Week 16: 30th May -3rd June 2016

Two days of drafting the research proposal passed.

On Monday uploaded the document onto Moodle and undertook a urkund check. Awaiting the results, if there are any…

Revisited the creative research literature in order to verify option for creative output. Currently I tend toward a book for the following reasons:

  • more permanent (output) –> what do I want to get out of the PhD.
  • easier to distribute through different countries where I will undertake research.
  • a book can better inform policy over a longer period in time.
  • equally labour intense than a exhibition
  • challenge to find an appropriate publisher and someone who covers the print cost for the first edition.

–> Addtional option to link book to an online exhibition (videos, photos etc.) hosted by USG.

Ideas for the design of the creative output

Zardini, M. (2005). Sense of the City: an alternate approach to urbanism. Montréal Lars Müller Publishers.

PhD proposal

The PhD proposal can be accessed here: PhD Proposal 



Week 7: 28th- 1st April 216

Thoughts based on Lynch Method (Image of the city), cognitive mapping and different cultures in comparison.

Halseth, G. & Doddridge, J (2000) Children’s cognitive mapping: a potential tool for neighbourhood planning. Environment and planning B: Planning and Design 2000, volume 27, pages 565-582


Notes from creative research methods session 29/03/16 with Tim:

  1. Tips and tricks around writing

25 minutes –> block writing without interference (four intervals)

Pomodoro Technique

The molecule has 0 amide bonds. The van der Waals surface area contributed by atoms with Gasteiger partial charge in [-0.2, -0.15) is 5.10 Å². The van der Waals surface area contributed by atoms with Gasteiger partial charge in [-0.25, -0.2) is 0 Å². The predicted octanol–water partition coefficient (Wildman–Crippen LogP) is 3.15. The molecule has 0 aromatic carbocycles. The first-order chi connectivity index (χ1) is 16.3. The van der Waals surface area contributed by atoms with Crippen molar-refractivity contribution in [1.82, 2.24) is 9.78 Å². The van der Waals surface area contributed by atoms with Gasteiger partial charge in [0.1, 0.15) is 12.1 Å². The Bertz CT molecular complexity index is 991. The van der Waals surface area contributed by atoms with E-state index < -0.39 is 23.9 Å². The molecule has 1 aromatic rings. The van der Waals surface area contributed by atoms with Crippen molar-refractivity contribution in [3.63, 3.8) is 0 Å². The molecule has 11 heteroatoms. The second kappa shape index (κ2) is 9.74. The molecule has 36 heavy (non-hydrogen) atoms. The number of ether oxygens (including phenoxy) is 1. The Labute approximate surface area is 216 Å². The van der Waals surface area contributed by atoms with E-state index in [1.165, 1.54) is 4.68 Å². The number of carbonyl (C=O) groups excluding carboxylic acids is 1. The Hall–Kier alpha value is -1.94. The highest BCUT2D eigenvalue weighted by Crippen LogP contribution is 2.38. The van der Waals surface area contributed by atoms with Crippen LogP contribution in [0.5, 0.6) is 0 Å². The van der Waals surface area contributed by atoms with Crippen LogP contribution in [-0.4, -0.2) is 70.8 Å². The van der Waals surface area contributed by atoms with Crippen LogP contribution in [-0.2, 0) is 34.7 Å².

shut up and write sessions (setting aside this time)

byword or mark down program (plain text with a series of convention)

Other programs:  Zotero, Databasic.io, Voyant (see through your text)


Creative research practice session 29/03/16 with Lisa:

Creative Labour Studies presentation by Scott Brook

  • critique on mentoring labour as part of the Enlighting festival
  • “Funemployed” book by Justin Heazlewood
  •  Work exploitation
  • Critique of the creative policies across western countries
  • Issues of scope of “Labour market”
  • Creative thinking –> starts with play!
  • knowledge economy –> touch on the idea of what will the new Australian economy look like.
  • rise of the consumer society –> in order to provide an experience
  • massification of higher education
  • mass communication
  • digital economy –> cultural content consumers

Creativity is a new work ethic. Entrepreneurial, risk taking work identities, workers who can forge secure employment and social security.


  1. Labour is love (norm of what you do)
  2. Bad Gamblers model (artists are rational actors with poor information about their changes on the labour market)
  3. Psychic income (soul food, autonomy) –> symbolic capital

Spiritual boundary between capitalism and art –> art is something else

art as labour is Leidenschaft

The artistic critique of work (Boltanski and Chiapello (2010) The New Spirit of Capitalism, p. 38).

Reflection on supervisor meeting on 30/03/16

Theoretical understanding of the city.

–> intro journey

–> lead to definitions

  •  that will lead into the questions
  •  use Lynch as a method
  •  Case study either a city! 20 cases
  • Develop a theory and tested it on the studies –> Create a new theory
  •  Explore theories around play and city –> bring them together!!!
  • What exist out there for planners?